You wanna see it? Really?
Ok. You were warned. Hit the jump.
The first issue of Marvel’s reprint of Miracleman, drawn by Garry Leach and written by someone Marvel is referring to as “The Original Writer” in order to avoid litigation, but who we will refer to as “The Cranky Old Bastard,” will be released on January 15th, 2014, which, purely by coincidence, will be the same day that my original Eclipse Comics copy of Miracleman #1 plummets to a value where it will be less expensive to use as attic insulation than fiberglass.
While I have been excited for these reprints, it has only been in that they are precursors for Neil Gaiman’s and Mark Buckingham’s completion of their The Silver Age and The Dark Age stories that were scuttled in the 1990s when Eclipse went under. After all, I do own the complete original Eclipse run (including Miracleman: Apocrypha, Miracleman 3D and one or two of the trade paperback reprints of the original issues), so it’s not like I need the reprints for the story. And sure, Marvel has announced that they’re completely digitally remastering the artwork, but really: how much of a difference could that make?
A reasonable amount, it turns out. Marvel has released a few pages from that first issue to show off some of that remastered original Leach art… and it’s looking pretty good. And you can check them out after the jump.
They say that you should never meet your heroes, and I am okay with that proposition. Because they also say that you must separate the artist from the art, and I have been forced to do that for my entire adult life. Not only ephemerally – I could read Hunter Thompson all day long, but there is no doubt he was a violent, drugsucking monstrosity, and I could enjoy reading Harlan Ellison stories for a thousand years without having to hear the man calling me a dullard – but professionally. I have worked with comedians – comedians you have heard of – who were the worst kind of arrogant and selfish scumbags, and people in the music industry who would pretend you never even existed if it meant another case of comp’ed CDs to sell to local record stores at a discount, like a common mafioso.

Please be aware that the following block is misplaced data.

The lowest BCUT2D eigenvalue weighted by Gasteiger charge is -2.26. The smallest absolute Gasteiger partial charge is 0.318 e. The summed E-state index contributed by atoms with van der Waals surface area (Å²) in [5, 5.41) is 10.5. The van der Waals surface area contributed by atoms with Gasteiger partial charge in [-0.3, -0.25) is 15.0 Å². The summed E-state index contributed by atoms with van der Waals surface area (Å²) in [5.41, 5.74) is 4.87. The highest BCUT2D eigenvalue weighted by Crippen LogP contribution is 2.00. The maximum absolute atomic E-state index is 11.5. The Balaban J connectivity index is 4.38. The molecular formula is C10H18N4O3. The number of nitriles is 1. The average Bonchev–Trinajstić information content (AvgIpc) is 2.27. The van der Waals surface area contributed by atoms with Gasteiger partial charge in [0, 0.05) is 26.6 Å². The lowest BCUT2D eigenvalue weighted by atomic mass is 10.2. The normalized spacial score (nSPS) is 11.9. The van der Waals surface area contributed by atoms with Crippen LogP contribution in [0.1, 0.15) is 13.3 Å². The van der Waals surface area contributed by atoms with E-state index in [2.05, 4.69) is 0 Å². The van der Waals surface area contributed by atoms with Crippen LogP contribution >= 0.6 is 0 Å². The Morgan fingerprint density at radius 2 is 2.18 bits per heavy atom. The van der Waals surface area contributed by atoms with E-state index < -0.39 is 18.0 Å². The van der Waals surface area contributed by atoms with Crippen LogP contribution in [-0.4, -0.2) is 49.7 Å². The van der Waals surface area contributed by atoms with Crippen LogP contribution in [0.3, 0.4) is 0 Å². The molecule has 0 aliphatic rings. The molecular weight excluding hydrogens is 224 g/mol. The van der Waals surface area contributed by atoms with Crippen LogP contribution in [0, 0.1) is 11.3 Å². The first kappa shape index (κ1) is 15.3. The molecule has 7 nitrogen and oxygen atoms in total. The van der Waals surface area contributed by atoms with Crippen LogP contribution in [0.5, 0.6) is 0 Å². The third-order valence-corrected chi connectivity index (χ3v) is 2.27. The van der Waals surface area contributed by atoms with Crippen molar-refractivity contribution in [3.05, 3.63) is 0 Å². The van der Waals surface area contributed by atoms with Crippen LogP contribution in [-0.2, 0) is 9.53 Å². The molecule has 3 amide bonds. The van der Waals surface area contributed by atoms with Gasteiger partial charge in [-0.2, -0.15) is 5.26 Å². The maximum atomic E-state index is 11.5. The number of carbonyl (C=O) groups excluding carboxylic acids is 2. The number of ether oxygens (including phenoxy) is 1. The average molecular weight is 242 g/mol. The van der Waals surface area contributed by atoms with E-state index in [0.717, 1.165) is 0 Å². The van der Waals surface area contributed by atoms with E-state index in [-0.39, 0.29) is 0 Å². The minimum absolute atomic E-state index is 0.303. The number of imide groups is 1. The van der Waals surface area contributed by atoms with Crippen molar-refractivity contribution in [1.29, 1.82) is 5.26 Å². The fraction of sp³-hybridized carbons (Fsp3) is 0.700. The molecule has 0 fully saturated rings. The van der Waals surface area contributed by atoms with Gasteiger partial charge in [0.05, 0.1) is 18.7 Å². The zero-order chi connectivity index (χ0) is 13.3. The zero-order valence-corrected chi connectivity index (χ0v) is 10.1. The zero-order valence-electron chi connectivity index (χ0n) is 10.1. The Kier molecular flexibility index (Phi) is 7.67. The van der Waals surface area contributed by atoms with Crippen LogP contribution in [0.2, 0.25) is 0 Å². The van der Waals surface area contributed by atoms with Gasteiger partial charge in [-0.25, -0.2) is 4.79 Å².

So while I consider several comics writers from the 1980s to be heroes of mine, I am okay if I never meet them. The Dark Knight Returns and Batman: Year One are a couple of the greatest comic stories I’ve ever read, I think I can go to my grave without having Frank Miller chase me around while shrieking, “hippie!” and trying to cut my ponytail off with a replica switchblade from the set of Sin City. Miller’s political beliefs or behavior doesn’t take away a word or line of Dark Knight, but I don’t think it’s something I want to witness firsthand.